Kennel cough, is a common respiratory disease in dogs and is transmitted dog to dog through airborne droplets. Despite being so common, we find that many pet parents really don’t understand what it is or how to prevent it. So we asked Jason Stull of Ohio State University College of Veterinary Medicine to create a list of basic kennel cough facts that every dog owner should know.
1. It is not a single virus
Most people equate kennel cough to the flu, a viral infection. But the term kennel cough, often referred to as infectious tracheobronchitis or infectious respiratory disease (CIRDC), is actually caused by several different viral and bacterial species (sometimes alone or a combination of several). Unfortunately, there is no silver bullet vaccine that can prevent it.
2. Any dog can get it
Although any breed and age can be affected, young dogs (especially puppies) and elderly appear to be most likely to become ill and most severely affected.
Puppies’ immune systems aren’t fully developed, which makes them more susceptible to various diseases. Elderly dogs and young dogs are at risk any time they are around groups of dogs like at dog parks, vet hospitals and daycare and boarding facilities.
3. Vaccines boost immunity
Even though there is not a single vaccine for kennel cough, many of the viruses that can cause kennel cough are incorporated into the standard vaccines recommended for all dogs. The most common vaccine for kennel cough is for the bacteria species, Bordetella bronchiseptica.
Because different species of bacteria or viruses cause kennel cough, vaccination will help prevent some infection, and may reduce severity of infection but won’t guarantee that kennel cough won’t occur.
4. Recovery is best with rest
Similar to people with mild signs of respiratory disease (such as a cold), rest is often the best treatment. Veterinarians may prescribe antibiotics if they think it is also bacterial. In addition, a vet might prescribe cough medication. For rare, more severe cases dogs might require supportive care such as intravenous fluids and hospitalization.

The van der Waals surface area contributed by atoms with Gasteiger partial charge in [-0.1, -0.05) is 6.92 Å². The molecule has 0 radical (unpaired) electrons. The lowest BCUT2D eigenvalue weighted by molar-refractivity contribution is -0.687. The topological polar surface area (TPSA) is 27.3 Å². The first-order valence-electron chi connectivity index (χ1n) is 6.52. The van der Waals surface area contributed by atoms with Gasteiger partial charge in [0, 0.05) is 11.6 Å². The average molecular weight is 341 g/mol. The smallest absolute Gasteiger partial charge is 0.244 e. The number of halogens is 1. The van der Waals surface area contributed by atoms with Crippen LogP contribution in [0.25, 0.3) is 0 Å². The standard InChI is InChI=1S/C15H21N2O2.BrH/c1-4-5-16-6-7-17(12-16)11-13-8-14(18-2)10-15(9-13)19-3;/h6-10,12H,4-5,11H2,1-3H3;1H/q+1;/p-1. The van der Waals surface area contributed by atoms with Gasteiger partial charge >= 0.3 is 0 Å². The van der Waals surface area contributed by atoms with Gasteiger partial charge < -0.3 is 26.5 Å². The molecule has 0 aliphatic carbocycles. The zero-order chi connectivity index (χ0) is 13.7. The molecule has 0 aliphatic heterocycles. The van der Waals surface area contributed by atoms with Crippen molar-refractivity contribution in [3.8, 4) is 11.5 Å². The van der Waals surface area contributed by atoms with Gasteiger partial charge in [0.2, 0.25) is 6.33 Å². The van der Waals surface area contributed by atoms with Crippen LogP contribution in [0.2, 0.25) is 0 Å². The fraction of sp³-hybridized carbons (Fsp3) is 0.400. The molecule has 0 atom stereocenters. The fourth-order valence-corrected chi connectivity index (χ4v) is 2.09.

5. Contagious even when quiet
Dogs continue to spread kennel cough disease-causing organisms after they recover. Dogs should stay separated from other dogs for 2 weeks. When bringing your sick dog to the veterinarians, alert the clinic staff of your dog’s current or recent illness. This way, they can take precautions to protect other animals in the clinic or waiting room area.
Keep your uninfected dog safe by washing your hands after handling other dogs, whether they seem sick or not.
6. Staying home stops the spread of infection
We frequently hear the human medical profession telling us to ‘stay home when we are sick.’ The same advice applies to your dog. Any dog that is sick, or a veterinarian believes may have kennel cough, should not be around other dogs and avoid places such as dog parks, boarding facilities, puppy classes or dog shows.
Keeping your sick dog home is the best way to prevent and reduce the spread of infection.
If you are concerned that your dog has kennel cough or is sick, consult with your veterinarian and keep them home for 10 to 14 days to protect other dogs in your community.